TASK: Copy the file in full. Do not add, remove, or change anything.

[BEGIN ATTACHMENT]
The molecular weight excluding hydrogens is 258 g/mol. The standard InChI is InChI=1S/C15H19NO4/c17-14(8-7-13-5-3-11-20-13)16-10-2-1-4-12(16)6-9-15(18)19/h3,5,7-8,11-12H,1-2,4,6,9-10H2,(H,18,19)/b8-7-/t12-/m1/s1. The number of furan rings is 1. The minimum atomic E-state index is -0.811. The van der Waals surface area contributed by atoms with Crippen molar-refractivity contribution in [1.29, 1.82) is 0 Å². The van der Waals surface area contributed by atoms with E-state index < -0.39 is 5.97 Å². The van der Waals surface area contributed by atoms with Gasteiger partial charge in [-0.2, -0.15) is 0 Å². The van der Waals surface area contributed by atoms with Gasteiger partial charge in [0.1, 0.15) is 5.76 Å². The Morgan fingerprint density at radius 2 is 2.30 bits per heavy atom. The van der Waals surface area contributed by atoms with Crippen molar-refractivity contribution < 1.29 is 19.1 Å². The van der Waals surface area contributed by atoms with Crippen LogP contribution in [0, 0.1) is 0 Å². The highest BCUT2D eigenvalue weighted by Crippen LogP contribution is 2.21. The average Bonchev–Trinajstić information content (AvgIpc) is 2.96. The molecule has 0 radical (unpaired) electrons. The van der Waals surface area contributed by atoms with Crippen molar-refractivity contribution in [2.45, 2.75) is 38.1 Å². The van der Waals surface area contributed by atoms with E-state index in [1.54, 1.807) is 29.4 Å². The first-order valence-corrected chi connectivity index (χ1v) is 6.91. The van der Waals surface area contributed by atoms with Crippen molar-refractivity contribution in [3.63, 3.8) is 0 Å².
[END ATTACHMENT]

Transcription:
The molecular weight excluding hydrogens is 258 g/mol. The standard InChI is InChI=1S/C15H19NO4/c17-14(8-7-13-5-3-11-20-13)16-10-2-1-4-12(16)6-9-15(18)19/h3,5,7-8,11-12H,1-2,4,6,9-10H2,(H,18,19)/b8-7-/t12-/m1/s1. The number of furan rings is 1. The minimum atomic E-state index is -0.811. The van der Waals surface area contributed by atoms with Crippen molar-refractivity contribution in [1.29, 1.82) is 0 Å². The van der Waals surface area contributed by atoms with E-state index < -0.39 is 5.97 Å². The van der Waals surface area contributed by atoms with Gasteiger partial charge in [-0.2, -0.15) is 0 Å². The van der Waals surface area contributed by atoms with Gasteiger partial charge in [0.1, 0.15) is 5.76 Å². The Morgan fingerprint density at radius 2 is 2.30 bits per heavy atom. The van der Waals surface area contributed by atoms with Crippen molar-refractivity contribution < 1.29 is 19.1 Å². The van der Waals surface area contributed by atoms with Crippen LogP contribution in [0, 0.1) is 0 Å². The highest BCUT2D eigenvalue weighted by Crippen LogP contribution is 2.21. The average Bonchev–Trinajstić information content (AvgIpc) is 2.96. The molecule has 0 radical (unpaired) electrons. The van der Waals surface area contributed by atoms with Crippen molar-refractivity contribution in [2.45, 2.75) is 38.1 Å². The van der Waals surface area contributed by atoms with E-state index in [1.54, 1.807) is 29.4 Å². The first-order valence-corrected chi connectivity index (χ1v) is 6.91. The van der Waals surface area contributed by atoms with Crippen molar-refractivity contribution in [3.63, 3.8) is 0 Å².